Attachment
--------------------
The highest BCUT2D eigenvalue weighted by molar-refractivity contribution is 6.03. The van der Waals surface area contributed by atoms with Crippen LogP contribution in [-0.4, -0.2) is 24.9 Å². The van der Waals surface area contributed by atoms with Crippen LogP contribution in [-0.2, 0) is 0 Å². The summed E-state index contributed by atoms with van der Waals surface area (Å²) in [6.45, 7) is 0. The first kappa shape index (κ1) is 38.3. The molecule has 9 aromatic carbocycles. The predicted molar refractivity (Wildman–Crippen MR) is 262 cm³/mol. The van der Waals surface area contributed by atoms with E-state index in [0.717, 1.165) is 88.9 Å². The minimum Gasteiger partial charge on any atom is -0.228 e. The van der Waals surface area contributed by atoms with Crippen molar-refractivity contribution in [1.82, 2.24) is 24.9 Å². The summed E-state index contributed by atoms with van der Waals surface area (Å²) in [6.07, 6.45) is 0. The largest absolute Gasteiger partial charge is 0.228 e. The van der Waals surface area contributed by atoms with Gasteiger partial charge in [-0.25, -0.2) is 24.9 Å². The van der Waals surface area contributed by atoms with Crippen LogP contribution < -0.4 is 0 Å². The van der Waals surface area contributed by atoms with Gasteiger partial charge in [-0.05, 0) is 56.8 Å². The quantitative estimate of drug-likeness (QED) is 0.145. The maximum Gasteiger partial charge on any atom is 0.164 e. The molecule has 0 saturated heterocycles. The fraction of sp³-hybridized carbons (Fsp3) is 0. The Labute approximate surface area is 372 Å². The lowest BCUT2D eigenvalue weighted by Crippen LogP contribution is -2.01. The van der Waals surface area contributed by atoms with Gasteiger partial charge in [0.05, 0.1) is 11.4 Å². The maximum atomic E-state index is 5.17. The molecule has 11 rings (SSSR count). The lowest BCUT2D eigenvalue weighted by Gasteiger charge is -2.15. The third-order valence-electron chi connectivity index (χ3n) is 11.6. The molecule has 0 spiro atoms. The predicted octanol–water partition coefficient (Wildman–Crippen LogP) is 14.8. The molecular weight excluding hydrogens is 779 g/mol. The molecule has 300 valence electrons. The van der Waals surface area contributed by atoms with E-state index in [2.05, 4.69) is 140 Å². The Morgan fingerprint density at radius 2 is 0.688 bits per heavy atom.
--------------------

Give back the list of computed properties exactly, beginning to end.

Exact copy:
The highest BCUT2D eigenvalue weighted by molar-refractivity contribution is 6.03. The van der Waals surface area contributed by atoms with Crippen LogP contribution in [-0.4, -0.2) is 24.9 Å². The van der Waals surface area contributed by atoms with Crippen LogP contribution in [-0.2, 0) is 0 Å². The summed E-state index contributed by atoms with van der Waals surface area (Å²) in [6.45, 7) is 0. The first kappa shape index (κ1) is 38.3. The molecule has 9 aromatic carbocycles. The predicted molar refractivity (Wildman–Crippen MR) is 262 cm³/mol. The van der Waals surface area contributed by atoms with E-state index in [0.717, 1.165) is 88.9 Å². The minimum Gasteiger partial charge on any atom is -0.228 e. The van der Waals surface area contributed by atoms with Crippen molar-refractivity contribution in [1.82, 2.24) is 24.9 Å². The summed E-state index contributed by atoms with van der Waals surface area (Å²) in [6.07, 6.45) is 0. The largest absolute Gasteiger partial charge is 0.228 e. The van der Waals surface area contributed by atoms with Gasteiger partial charge in [-0.25, -0.2) is 24.9 Å². The van der Waals surface area contributed by atoms with Crippen LogP contribution < -0.4 is 0 Å². The van der Waals surface area contributed by atoms with Gasteiger partial charge in [-0.05, 0) is 56.8 Å². The quantitative estimate of drug-likeness (QED) is 0.145. The maximum Gasteiger partial charge on any atom is 0.164 e. The molecule has 0 saturated heterocycles. The fraction of sp³-hybridized carbons (Fsp3) is 0. The Labute approximate surface area is 372 Å². The lowest BCUT2D eigenvalue weighted by Crippen LogP contribution is -2.01. The van der Waals surface area contributed by atoms with Gasteiger partial charge in [0.05, 0.1) is 11.4 Å². The maximum atomic E-state index is 5.17. The molecule has 11 rings (SSSR count). The lowest BCUT2D eigenvalue weighted by Gasteiger charge is -2.15. The third-order valence-electron chi connectivity index (χ3n) is 11.6. The molecule has 0 spiro atoms. The predicted octanol–water partition coefficient (Wildman–Crippen LogP) is 14.8. The molecular weight excluding hydrogens is 779 g/mol. The molecule has 300 valence electrons. The van der Waals surface area contributed by atoms with E-state index in [2.05, 4.69) is 140 Å². The Morgan fingerprint density at radius 2 is 0.688 bits per heavy atom.